University announces reconciliation with the 'IU 10'

  • May 29, 2015

Editor's note: This story from The Bloomington Herald-Times is being published here as a courtesy for readers of IU in the News.

By Andy Graham

It is never too late to say or do the right thing, even after almost a half century.

And due to a reconciliation effort spearheaded by former Indiana University football player Mike Adams, the school announced Thursday it has formally welcomed back the “IU 10,” a group of African-American players who felt compelled to boycott the final three games of the 1969 season.

Adams, a sophomore on IU’s 1967 Big Ten champion team that earned the school’s lone Rose Bowl bid, started as a junior and senior until he joined nine teammates in a boycott prompted primarily by personnel decisions they perceived as racially oriented rather than performance based.

Indiana coach John Pont kept the players on scholarship, but the dispute affected both the players’ careers and Pont's program adversely amid what were often turbulent times on campus and in the nation as a whole.

Don Silas, a standout linebacker who led the 1968 team in tackles and one of the 10 who joined the 1969 walk-out, sent a personal letter to Pont and reconciled with the coach before Pont’s death in 2008. He also joined five of the eight surviving members of “The IU 10” in reconciliation meetings with university officials last month.

"I am so pleased that the university was willing to listen to us now in a way I felt they wouldn't in 1969," Silas said in IU’s press release Thursday. "I feel like the cloud has lifted. I'm glad that Coach Pont and I were able to make peace by both saying we were sorry before he passed."

Adams, Charlie Murphy, Benny Norman and Clarence Price joined Silas in the April meetings at IU, while Gordon May, Greg Harvey and Larry Highbaugh did not attend. Greg Thaxton and Bobby Pernell are deceased.

"The idea of reconciliation concerning the 1969 football boycott has haunted me for 46 years," Adams said in the press release. "The sacrifice made by the IU 10 definitely hindered their potential to pursue professional football careers. In retrospect, the long term impact of the boycott has had a positive effect in race relations and civil rights at IU, as exemplified by the addition of the Neal Marshall Cultural Center and the diversity positions in both academia and athletics.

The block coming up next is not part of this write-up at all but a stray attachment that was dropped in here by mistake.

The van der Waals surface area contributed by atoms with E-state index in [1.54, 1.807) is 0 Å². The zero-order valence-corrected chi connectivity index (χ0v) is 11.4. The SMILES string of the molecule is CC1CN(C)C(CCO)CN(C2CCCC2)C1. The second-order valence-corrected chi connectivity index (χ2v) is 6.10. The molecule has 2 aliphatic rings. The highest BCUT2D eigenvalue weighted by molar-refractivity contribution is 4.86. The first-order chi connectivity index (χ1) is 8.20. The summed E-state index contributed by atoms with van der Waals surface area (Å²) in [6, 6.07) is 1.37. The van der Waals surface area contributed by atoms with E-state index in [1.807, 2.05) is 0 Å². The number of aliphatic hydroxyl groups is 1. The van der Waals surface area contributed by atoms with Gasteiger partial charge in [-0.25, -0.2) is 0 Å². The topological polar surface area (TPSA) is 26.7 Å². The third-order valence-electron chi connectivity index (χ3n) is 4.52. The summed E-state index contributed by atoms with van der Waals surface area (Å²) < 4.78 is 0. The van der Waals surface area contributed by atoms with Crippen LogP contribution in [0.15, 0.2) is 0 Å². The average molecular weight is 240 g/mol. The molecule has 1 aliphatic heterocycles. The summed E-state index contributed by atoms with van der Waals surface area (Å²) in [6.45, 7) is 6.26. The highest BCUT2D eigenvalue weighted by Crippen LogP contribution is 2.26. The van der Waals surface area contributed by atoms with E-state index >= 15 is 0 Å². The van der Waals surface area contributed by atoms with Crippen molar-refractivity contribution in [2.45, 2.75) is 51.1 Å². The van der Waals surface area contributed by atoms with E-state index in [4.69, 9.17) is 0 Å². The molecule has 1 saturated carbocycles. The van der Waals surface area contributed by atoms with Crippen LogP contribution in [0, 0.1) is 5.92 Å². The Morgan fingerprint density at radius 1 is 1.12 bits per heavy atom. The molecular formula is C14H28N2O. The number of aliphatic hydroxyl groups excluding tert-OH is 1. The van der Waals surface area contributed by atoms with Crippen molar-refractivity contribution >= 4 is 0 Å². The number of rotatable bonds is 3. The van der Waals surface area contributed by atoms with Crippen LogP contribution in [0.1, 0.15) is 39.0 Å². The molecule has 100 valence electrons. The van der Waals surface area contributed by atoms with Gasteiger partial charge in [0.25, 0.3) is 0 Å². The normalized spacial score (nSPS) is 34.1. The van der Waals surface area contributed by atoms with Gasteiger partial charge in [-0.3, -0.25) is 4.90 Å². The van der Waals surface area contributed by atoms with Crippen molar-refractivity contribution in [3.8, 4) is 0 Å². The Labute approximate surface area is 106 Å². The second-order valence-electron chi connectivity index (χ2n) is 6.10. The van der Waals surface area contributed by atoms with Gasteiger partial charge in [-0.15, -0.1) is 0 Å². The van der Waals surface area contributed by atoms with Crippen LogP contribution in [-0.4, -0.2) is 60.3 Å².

"It should be emphasized that I never felt any racial problems from any teammates, black or white. I feel close to all of them and cherish their friendships."

Harry Gonso, IU's only Rose Bowl quarterback, echoed those statements in the release: "Like Mike, I never believed there were ever any racial issues among us as teammates. I'm very pleased this reconciliation is taking place. It was great seeing most of these guys at our Rose Bowl Reunions in 2007 and 2012, and I hope to see all of them at our 50th in 2017."

The April meetings culminated with a celebration in IU President Michael McRobbie's office, with McRobbie joined by the former players, representatives of university administration, current football coach Kevin Wilson and men's basketball coach Tom Crean.

"The sharing, listening, and understanding that occurred over the three days was nothing less than extraordinary and is one of the great experiences of my professional life," IU athletic director Fred Glass said in the press release. "While the process is not complete, the reconciliation we were able to achieve is a testament to what can be accomplished when people of good will, come together in good faith, to address even the most sensitive and complicated issues."